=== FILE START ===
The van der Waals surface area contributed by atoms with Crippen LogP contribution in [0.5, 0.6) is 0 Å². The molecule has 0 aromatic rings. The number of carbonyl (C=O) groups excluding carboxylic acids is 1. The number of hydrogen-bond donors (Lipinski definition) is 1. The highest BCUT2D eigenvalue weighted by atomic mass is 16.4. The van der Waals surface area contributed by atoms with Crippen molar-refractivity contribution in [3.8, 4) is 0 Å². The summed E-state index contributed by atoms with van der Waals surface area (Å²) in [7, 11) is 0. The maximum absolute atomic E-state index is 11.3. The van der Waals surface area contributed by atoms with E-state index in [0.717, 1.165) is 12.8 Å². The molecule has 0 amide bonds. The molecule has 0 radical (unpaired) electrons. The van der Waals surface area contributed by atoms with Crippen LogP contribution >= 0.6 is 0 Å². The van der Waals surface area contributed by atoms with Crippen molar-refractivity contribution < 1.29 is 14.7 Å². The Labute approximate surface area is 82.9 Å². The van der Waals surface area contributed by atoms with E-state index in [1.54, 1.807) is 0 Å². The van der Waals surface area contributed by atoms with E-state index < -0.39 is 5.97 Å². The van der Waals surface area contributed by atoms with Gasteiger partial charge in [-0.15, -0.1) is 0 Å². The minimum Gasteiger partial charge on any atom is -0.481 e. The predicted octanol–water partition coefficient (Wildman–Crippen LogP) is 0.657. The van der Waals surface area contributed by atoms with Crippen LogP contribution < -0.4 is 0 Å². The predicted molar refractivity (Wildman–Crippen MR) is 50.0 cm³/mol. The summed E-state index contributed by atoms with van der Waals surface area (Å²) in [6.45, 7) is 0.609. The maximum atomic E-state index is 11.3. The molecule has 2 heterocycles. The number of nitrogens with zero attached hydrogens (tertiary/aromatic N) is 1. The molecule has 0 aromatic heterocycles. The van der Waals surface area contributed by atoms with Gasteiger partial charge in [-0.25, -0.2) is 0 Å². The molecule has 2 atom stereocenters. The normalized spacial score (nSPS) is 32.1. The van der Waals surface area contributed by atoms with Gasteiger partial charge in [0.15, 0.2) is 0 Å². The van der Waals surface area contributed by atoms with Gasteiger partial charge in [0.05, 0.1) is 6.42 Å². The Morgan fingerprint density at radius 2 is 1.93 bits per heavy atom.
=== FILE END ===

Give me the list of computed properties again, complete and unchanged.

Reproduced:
The van der Waals surface area contributed by atoms with Crippen LogP contribution in [0.5, 0.6) is 0 Å². The molecule has 0 aromatic rings. The number of carbonyl (C=O) groups excluding carboxylic acids is 1. The number of hydrogen-bond donors (Lipinski definition) is 1. The highest BCUT2D eigenvalue weighted by atomic mass is 16.4. The van der Waals surface area contributed by atoms with Crippen molar-refractivity contribution in [3.8, 4) is 0 Å². The summed E-state index contributed by atoms with van der Waals surface area (Å²) in [7, 11) is 0. The maximum absolute atomic E-state index is 11.3. The van der Waals surface area contributed by atoms with E-state index in [0.717, 1.165) is 12.8 Å². The molecule has 0 amide bonds. The molecule has 0 radical (unpaired) electrons. The van der Waals surface area contributed by atoms with Crippen LogP contribution >= 0.6 is 0 Å². The van der Waals surface area contributed by atoms with Crippen molar-refractivity contribution < 1.29 is 14.7 Å². The Labute approximate surface area is 82.9 Å². The van der Waals surface area contributed by atoms with E-state index in [1.54, 1.807) is 0 Å². The van der Waals surface area contributed by atoms with E-state index < -0.39 is 5.97 Å². The van der Waals surface area contributed by atoms with Gasteiger partial charge in [-0.15, -0.1) is 0 Å². The minimum Gasteiger partial charge on any atom is -0.481 e. The predicted octanol–water partition coefficient (Wildman–Crippen LogP) is 0.657. The van der Waals surface area contributed by atoms with Crippen LogP contribution < -0.4 is 0 Å². The predicted molar refractivity (Wildman–Crippen MR) is 50.0 cm³/mol. The summed E-state index contributed by atoms with van der Waals surface area (Å²) in [6.45, 7) is 0.609. The maximum atomic E-state index is 11.3. The molecule has 2 heterocycles. The number of nitrogens with zero attached hydrogens (tertiary/aromatic N) is 1. The molecule has 0 aromatic heterocycles. The van der Waals surface area contributed by atoms with Gasteiger partial charge in [-0.25, -0.2) is 0 Å². The molecule has 2 atom stereocenters. The normalized spacial score (nSPS) is 32.1. The van der Waals surface area contributed by atoms with Gasteiger partial charge in [0.15, 0.2) is 0 Å². The van der Waals surface area contributed by atoms with Gasteiger partial charge in [0.05, 0.1) is 6.42 Å². The Morgan fingerprint density at radius 2 is 1.93 bits per heavy atom.